There is a perception that it remains a challenge to make a digital product return a profit. “It is still hard,” said Delany. “But if you think about it correctly and put the resources in the right space and don’t do things just for fun it can be done.”

Resources in the right place doesn’t mean investing too much for traffic. “Reach is still important, but the engagement around that reach is just as important. Digital is hard and you need to be very careful about what to invest.”

“Serious content still has a big audience on our site.”

As to how revenues are going at news.com.au and elsewhere within the group, all Delany would confirm was that advertising does cover the costs and they are making a profit. “Everyone in the industry knows the monetisation of these brands via online ads is declining. Where we are making more money is through commercialising content. Native and other growing areas are a success story and we are getting more and more briefs from advertisers who want to be involved to target our audiences.”

Delany said audiences are a little more reluctant to click on sponsored content. “We use the same editorial principles that we always use when planning content for a commercial partner. When we create content for a brand it also needs to be able to stand on its own even if it wasn’t sponsored. It is harder because we have to adhere to the commercial brief, but we give it a good shot.”

Although news.com.au is a leader in the online space, Delany said they still see value marketing their brand in other mediums. “Last year a campaign we did went across traditional mediums including radio, television and outdoor. But digital did give us a great return. It enabled us to really target and track what the spend was on. Our agency is Bohemia and when we were talking with them we were able to examine what we spent on each part of the campaign and then get the ROI accountability.”

Being able to track the audience is also critical for decisions about content news.com.au should be generating. “We know what our users are clicking on at any given second.”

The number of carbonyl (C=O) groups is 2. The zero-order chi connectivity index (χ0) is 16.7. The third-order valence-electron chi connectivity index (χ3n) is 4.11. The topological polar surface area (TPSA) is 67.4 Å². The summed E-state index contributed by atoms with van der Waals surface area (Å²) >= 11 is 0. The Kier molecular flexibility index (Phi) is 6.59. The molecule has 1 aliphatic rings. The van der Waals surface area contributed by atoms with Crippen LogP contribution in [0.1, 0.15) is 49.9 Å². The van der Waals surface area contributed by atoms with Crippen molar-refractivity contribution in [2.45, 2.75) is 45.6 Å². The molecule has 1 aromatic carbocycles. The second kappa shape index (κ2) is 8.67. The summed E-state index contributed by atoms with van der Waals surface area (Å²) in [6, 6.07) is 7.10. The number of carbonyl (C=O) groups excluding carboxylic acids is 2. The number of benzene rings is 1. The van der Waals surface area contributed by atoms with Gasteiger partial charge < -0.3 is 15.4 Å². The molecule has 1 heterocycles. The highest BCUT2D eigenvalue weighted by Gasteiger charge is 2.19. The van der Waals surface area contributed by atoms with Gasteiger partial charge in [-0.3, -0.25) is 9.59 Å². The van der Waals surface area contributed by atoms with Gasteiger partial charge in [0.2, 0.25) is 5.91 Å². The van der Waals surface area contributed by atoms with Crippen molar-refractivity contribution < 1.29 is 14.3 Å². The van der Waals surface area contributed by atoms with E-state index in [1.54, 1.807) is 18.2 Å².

But does that content that news.com.au generates in response to audience demand give credence to a perception that online news sites are dumbing down journalism? “The biggest stories at news.com.au have been around the election and the result. Serious content still has a big audience on our site.” Delany rejected the notion that there was too much focus on The Bachelorette or another favourite, the Kardashians. “The Bachelorette does rate well though. Prince’s death was another big moment for us. Jon English passing away was a big moment for us. The demise of Masters was a big story for our finance team. Consumers are still fascinated by those brands and how they are relevant to the audience.”

The digital publisher continues to innovate as it follows the audience where it goes. “That means doing a little more on Snapchat and a little more in Apple News. They are modest numbers on both those platforms, but we are exposing the brand to a new audience.

“Mobile is still where the audience is at. The amount of people on our site on mobile has started to plateau. But that doesn’t mean there are fewer people coming. Consumers have now migrated to mobile devices so that growth is slowing down.”